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Official: Khojaly genocide crime against humanity

24 February 2020 [16:26] - TODAY.AZ

By Azernews

By Abdul Kerimkhanov

The Khojaly massacre committed on 26 February 1992 by Armenians against civil Azerbaijani population, is a crime against humanity, Presidential Aide, Head of the Presidential Administration’s Foreign Policy Affairs Department Hikmet Hajiyev has said.

Hajiyev made the remarks addressing the event on "Refugee Women's Call for Justice: Ensuring Their Needs on the Agenda for Peace and Security" on February 24.

He stressed that as a result of Armenian aggression, nearly 20 percent of Azerbaijan's territory was occupied, more than one million Azerbaijanis became refugees and internally displaced persons, and more than 20,000 Azerbaijanis died during military operations.

The official said that four UN Security Council resolutions condemn the Armenian occupation, reflecting support for the territorial integrity of Azerbaijan within internationally recognized borders. These resolutions also reflect the humanitarian challenges that Azerbaijan has faced, he said.

"The resolutions require the withdrawal of Armenian troops from Azerbaijani territories. They remain valid until executed.”

He further underlined that the representatives of the Azerbaijani community of Nagorno-Karabakh play an important role in making Azerbaijanis’ voice be heard.

"Azerbaijan is a supporter of the conflict settlement in accordance with international law and within the framework of its territorial integrity," he concluded.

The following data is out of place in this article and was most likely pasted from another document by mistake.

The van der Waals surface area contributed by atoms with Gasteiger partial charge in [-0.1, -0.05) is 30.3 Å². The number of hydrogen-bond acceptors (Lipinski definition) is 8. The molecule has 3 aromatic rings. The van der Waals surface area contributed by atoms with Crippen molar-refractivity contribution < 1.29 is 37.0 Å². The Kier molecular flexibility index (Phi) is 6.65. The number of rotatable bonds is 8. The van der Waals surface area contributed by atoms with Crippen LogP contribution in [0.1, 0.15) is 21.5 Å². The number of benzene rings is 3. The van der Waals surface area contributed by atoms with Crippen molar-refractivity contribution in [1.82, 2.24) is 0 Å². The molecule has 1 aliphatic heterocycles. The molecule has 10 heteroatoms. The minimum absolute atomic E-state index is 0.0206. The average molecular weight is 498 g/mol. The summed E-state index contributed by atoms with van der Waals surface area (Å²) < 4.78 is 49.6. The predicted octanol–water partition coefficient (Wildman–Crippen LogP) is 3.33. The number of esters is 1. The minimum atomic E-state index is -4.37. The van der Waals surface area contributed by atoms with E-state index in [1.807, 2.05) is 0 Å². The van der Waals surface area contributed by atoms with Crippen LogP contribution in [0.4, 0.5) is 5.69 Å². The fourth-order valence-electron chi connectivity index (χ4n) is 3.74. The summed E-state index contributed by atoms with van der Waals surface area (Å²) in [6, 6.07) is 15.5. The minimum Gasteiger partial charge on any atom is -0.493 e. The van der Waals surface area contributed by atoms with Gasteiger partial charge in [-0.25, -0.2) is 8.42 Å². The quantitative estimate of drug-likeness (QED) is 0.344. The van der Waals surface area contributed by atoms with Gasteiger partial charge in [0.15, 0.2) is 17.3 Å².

About 613 civilians mostly women and children were killed in the massacre, and a total of 1,000 people were disabled. Eight families were exterminated, 25 children lost both parents, and 130 children lost one parent. Moreover, 1,275 innocent people were taken hostage, and the fate of 150 of them remains unknown.

Today, the Khojaly genocide has been recognized and condemned by 17 countries: Mexico, Pakistan, Colombia, Czech Republic, Bosnia and Herzegovina, Jordan, Panama, Peru, Honduras, Guatemala, Sudan, Slovenia, Romania, Indonesia, Paraguay, Djibouti and Scotland.

Moreover, 24 states of the United States such as Arizona, Arkansas, Connecticut, Florida, Georgia, Hawaii, Idaho, Indiana, Maine, Massachusetts, Minnesota, Mississippi, Montana, Nebraska, New Jersey, Nevada, New Mexico, Oklahoma, Pennsylvania, Tennessee, Texas, Utah, West Virginia and Wisconsin recognize the Khojaly genocide.


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